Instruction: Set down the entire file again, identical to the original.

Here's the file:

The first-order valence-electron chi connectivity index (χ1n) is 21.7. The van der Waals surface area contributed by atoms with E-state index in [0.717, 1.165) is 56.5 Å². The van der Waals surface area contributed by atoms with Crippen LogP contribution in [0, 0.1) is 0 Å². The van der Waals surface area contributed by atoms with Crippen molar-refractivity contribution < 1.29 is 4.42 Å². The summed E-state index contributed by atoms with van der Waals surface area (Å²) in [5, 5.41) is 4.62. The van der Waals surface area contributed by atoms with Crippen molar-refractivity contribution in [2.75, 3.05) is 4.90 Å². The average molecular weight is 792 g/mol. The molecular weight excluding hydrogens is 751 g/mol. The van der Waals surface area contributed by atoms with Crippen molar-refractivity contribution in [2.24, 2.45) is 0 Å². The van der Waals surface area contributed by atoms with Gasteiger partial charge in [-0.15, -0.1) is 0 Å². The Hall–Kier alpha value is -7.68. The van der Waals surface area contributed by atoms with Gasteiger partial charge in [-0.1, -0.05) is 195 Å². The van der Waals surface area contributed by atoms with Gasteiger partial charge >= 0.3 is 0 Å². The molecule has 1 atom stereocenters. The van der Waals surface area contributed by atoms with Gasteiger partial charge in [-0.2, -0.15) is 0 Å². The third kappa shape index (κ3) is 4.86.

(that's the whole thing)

The first-order valence-electron chi connectivity index (χ1n) is 21.7. The van der Waals surface area contributed by atoms with E-state index in [0.717, 1.165) is 56.5 Å². The van der Waals surface area contributed by atoms with Crippen LogP contribution in [0, 0.1) is 0 Å². The van der Waals surface area contributed by atoms with Crippen molar-refractivity contribution < 1.29 is 4.42 Å². The summed E-state index contributed by atoms with van der Waals surface area (Å²) in [5, 5.41) is 4.62. The van der Waals surface area contributed by atoms with Crippen molar-refractivity contribution in [2.75, 3.05) is 4.90 Å². The average molecular weight is 792 g/mol. The molecular weight excluding hydrogens is 751 g/mol. The van der Waals surface area contributed by atoms with Crippen molar-refractivity contribution in [2.24, 2.45) is 0 Å². The van der Waals surface area contributed by atoms with Gasteiger partial charge in [-0.15, -0.1) is 0 Å². The Hall–Kier alpha value is -7.68. The van der Waals surface area contributed by atoms with Gasteiger partial charge in [-0.1, -0.05) is 195 Å². The van der Waals surface area contributed by atoms with Gasteiger partial charge >= 0.3 is 0 Å². The molecule has 1 atom stereocenters. The van der Waals surface area contributed by atoms with Gasteiger partial charge in [-0.2, -0.15) is 0 Å². The third kappa shape index (κ3) is 4.86.